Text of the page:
Over the past few days, both The Washington Times and the Washington Post have run stories on HPV and the new HPV vaccine, Gardasil. The Times articles on the subject may have underplayed the risks from HPV to young women and girls. Today’s Post article, on the other hand, seems to overplay it.

The headline (“Millions In U.S. Infected With HPV: Study Finds Virus Strikes a Third of Women by Age 24”) is about the large number of women who are infected with HPV—which would seem calculated to build support for making the vaccine mandatory. But those figures refer to at least 27 strains of genital HPV. Only in paragraph four do you learn that “only 2.2% of women were carrying one of the two virus strains most likely to lead to cervical cancer”—in other words, the two cancer-related strains targeted by the vaccine.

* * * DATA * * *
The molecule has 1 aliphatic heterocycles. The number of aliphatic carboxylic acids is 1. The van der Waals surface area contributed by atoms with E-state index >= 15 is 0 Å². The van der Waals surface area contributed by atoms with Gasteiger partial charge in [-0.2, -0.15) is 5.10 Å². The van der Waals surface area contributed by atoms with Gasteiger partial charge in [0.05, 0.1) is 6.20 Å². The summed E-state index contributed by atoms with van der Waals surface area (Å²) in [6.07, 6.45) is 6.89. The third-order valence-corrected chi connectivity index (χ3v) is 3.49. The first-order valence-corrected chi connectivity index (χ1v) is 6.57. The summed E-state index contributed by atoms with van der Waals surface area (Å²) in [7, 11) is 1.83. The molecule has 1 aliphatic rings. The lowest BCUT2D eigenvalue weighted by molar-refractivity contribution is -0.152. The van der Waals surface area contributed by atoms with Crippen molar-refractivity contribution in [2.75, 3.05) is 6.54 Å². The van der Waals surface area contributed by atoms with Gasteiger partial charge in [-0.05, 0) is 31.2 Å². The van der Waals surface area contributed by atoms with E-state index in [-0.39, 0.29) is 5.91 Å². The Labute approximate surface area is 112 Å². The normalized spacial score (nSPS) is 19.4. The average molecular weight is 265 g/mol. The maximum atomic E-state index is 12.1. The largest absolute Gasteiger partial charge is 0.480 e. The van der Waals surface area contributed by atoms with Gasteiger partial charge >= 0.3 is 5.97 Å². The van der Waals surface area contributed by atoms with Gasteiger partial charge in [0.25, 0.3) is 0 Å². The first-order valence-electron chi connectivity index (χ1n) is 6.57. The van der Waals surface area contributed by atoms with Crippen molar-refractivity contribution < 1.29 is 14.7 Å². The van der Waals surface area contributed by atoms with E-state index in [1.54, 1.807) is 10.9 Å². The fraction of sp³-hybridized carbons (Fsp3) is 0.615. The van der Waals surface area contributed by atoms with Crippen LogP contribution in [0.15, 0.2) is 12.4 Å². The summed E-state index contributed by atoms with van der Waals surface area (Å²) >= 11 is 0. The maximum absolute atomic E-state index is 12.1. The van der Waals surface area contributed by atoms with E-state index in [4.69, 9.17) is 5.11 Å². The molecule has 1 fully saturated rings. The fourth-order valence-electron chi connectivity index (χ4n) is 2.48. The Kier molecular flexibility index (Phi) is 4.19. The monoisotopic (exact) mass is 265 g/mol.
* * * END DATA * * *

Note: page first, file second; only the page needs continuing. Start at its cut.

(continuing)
To put this another way—vaccinating the entire population with Gardasil would not eliminate a virus that infects one quarter to one third of American women, as the headline might lead you to believe. Instead, it would only eliminate the strains that infect 2.2% of women.

Now, that 2.2% will account for 70% of cervical cancer cases, so the vaccine’s impact is very significant in relation to that disease. But the vaccine will not help the millions of other women infected with other, less deadly strains of HPV. Only abstinence will help them all.